Even in circumstances that are otherwise lawful, a PHV operator who knowingly sends drivers in his fleet to work (exclusively or predominantly) in remote areas where they are not licensed, is vulnerable to having his operator’s licence revoked or refused renewal under section 62(1)(d) of the 1976 Act on the ground that he undermines local licensing control. The threat to public safety (let alone the affront to local control) in the growing use of drivers who ‘shop’ to be licensed by authorities that demand only the lowest standards, so that they can work in an area where standards are higher but licences more difficult to obtain, is ample demonstration of “reasonable cause”. At least one PHV operator has been known to steer potential drivers to licensing authorities with minimal licensing criteria and low licensing fees.
Erosion of localism: licence conditions
The Courts have said that “the hallmark of the licensing regulatory regime is localism”[1], and that “that the authorities responsible for granting licences should have the authority to exercise full control” over “all vehicles and drivers being operated … within its area.” [2]
In The Queen on the application of Delta Merseyside Limited and Uber Britannia Limited v Knowsley BC [2018] EWHC 757, Kerr J said –
“I refrain from expressing any view on the point, but I am fortified in my conclusion in this case by the consideration that, in principle, a condition on a licence could be imposed which, if otherwise lawful, would require a fit and proper person who is a licence holder to abide by whatever restrictions are contained within a condition that are considered reasonably necessary to meet any perceived erosion of localism in the governance of PHV licensing.”
Conclusions
Although correction of the abuses of what may lawfully be done by way of cross border hiring may, as has frequently been said, require national legislative change, it is only necessary to enforce existing law to address some of the widespread concerns about unlawful cross border operations and the erosion of localism by some minicab firms and their drivers.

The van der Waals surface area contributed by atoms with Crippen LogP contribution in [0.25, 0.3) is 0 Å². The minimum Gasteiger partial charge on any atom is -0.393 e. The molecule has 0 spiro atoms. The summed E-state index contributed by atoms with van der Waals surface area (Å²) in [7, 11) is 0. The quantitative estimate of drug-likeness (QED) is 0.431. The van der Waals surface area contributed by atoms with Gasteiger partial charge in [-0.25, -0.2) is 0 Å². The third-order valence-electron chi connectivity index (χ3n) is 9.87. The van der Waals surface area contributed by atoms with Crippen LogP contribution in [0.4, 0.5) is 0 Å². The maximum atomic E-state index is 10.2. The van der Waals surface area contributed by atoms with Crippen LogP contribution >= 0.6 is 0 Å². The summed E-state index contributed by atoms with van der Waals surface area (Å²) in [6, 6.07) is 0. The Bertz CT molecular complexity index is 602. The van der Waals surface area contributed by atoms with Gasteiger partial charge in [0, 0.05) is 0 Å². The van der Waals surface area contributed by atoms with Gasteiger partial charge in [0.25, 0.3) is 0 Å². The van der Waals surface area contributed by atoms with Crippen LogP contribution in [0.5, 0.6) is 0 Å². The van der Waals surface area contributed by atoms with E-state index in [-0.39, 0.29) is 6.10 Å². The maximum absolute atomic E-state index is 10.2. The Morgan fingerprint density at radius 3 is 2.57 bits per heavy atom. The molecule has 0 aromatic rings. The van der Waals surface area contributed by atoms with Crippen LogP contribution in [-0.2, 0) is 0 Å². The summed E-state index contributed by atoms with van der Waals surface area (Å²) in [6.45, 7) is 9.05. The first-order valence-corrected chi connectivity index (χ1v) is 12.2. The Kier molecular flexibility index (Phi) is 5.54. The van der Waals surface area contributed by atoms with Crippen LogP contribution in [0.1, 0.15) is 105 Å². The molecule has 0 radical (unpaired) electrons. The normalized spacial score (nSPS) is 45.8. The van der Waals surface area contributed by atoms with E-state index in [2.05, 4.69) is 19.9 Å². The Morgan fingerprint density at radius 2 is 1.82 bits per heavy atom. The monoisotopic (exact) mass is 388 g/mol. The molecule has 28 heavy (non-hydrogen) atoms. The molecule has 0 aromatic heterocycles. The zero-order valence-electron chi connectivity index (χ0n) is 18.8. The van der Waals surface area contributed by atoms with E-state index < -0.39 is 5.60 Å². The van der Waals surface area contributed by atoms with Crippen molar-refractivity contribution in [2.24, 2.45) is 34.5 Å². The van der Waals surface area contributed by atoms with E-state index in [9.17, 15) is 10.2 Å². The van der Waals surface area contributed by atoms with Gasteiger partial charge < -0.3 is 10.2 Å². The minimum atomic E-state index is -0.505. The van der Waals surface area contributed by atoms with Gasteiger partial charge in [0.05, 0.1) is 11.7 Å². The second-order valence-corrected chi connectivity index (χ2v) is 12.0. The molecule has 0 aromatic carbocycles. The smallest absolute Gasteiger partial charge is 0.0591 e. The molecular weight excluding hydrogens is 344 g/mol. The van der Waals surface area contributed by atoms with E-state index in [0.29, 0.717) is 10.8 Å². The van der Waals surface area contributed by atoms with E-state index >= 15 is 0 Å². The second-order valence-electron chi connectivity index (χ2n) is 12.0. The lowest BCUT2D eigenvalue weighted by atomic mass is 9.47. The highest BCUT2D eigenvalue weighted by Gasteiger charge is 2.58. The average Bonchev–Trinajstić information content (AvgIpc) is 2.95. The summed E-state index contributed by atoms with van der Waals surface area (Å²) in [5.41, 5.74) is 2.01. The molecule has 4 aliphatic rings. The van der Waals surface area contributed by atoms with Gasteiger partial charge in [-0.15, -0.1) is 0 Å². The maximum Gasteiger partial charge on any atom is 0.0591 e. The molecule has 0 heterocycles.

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PostPosted: Thu May 28, 2020 1:13 am 
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If there is a computer in the satellite office and the 3 license rule is being abided by,the computer could automatically forward the call to the drivers mobile which should not be a problem.


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PostPosted: Thu May 28, 2020 3:19 am 
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heathcote wrote:
If there is a computer in the satellite office and the 3 license rule is being abided by,the computer could automatically forward the call to the drivers mobile which should not be a problem.

Yes. I mean, even in the normal scenario, is it legal to divert a phone call from an op's office to a driver with a mobile phone?

If it is then I can't see that the cross-border aspect is relevant.


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PostPosted: Thu May 28, 2020 8:24 am 
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StuartW wrote:
heathcote wrote:
If there is a computer in the satellite office and the 3 license rule is being abided by,the computer could automatically forward the call to the drivers mobile which should not be a problem.

Yes. I mean, even in the normal scenario, is it legal to divert a phone call from an op's office to a driver with a mobile phone?

If it is then I can't see that the cross-border aspect is relevant.

I don't think under normal circumstances a phone call cam be diverted to the driver in the car to take a booking. However I don't think the likes of UBER use phone calls. The jobs are booked remotely and dispatched remotely by a computer possibly in the correct district but probably not.

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PostPosted: Thu May 28, 2020 11:55 am 
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mancityfan wrote:
edders23 wrote:
If a PH firm has a satellite office in another licensing area with PH cars licensed to there and then uses those PH cars to provide the service over the border with the driver taking the calls on a mobile phone

Is that legal ?

I got asked that today by a couple of independents and couldn't answer it as technically they are receiving the bookings directly not having them subcontracted out by the office.

So can anyone answer this ?


No it’s not legal, for a PH vehicle to except bookings he would need an ops licence even in his own area.


as far as I am aware they hold ops licenses for both areas

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PostPosted: Thu May 28, 2020 7:05 pm 
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Sort of agree with what has been said above, but this judgement, IMO, makes things less straightforward as it once was.

viewtopic.php?f=13&t=32094